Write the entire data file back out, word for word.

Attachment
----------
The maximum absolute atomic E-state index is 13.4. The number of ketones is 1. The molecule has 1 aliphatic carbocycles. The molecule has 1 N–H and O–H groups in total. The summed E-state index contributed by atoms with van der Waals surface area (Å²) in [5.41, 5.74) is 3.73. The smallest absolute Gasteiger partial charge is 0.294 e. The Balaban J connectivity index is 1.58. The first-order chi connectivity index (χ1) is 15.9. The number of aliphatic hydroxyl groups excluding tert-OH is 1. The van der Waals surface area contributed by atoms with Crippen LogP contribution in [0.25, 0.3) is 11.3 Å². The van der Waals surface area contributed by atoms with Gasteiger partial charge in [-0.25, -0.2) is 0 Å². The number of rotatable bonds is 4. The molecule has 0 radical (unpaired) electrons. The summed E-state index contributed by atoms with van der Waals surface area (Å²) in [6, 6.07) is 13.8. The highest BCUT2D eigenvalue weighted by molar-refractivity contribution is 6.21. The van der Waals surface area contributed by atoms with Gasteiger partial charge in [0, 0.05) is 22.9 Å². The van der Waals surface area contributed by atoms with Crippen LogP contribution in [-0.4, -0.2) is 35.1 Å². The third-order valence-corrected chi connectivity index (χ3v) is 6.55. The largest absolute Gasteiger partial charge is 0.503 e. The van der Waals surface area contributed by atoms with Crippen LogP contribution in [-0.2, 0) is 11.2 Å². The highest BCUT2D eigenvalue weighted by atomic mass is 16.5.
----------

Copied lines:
The maximum absolute atomic E-state index is 13.4. The number of ketones is 1. The molecule has 1 aliphatic carbocycles. The molecule has 1 N–H and O–H groups in total. The summed E-state index contributed by atoms with van der Waals surface area (Å²) in [5.41, 5.74) is 3.73. The smallest absolute Gasteiger partial charge is 0.294 e. The Balaban J connectivity index is 1.58. The first-order chi connectivity index (χ1) is 15.9. The number of aliphatic hydroxyl groups excluding tert-OH is 1. The van der Waals surface area contributed by atoms with Crippen LogP contribution in [0.25, 0.3) is 11.3 Å². The van der Waals surface area contributed by atoms with Gasteiger partial charge in [-0.25, -0.2) is 0 Å². The number of rotatable bonds is 4. The molecule has 0 radical (unpaired) electrons. The summed E-state index contributed by atoms with van der Waals surface area (Å²) in [6, 6.07) is 13.8. The highest BCUT2D eigenvalue weighted by molar-refractivity contribution is 6.21. The van der Waals surface area contributed by atoms with Gasteiger partial charge in [0, 0.05) is 22.9 Å². The van der Waals surface area contributed by atoms with Crippen LogP contribution in [-0.4, -0.2) is 35.1 Å². The third-order valence-corrected chi connectivity index (χ3v) is 6.55. The largest absolute Gasteiger partial charge is 0.503 e. The van der Waals surface area contributed by atoms with Crippen LogP contribution in [-0.2, 0) is 11.2 Å². The highest BCUT2D eigenvalue weighted by atomic mass is 16.5.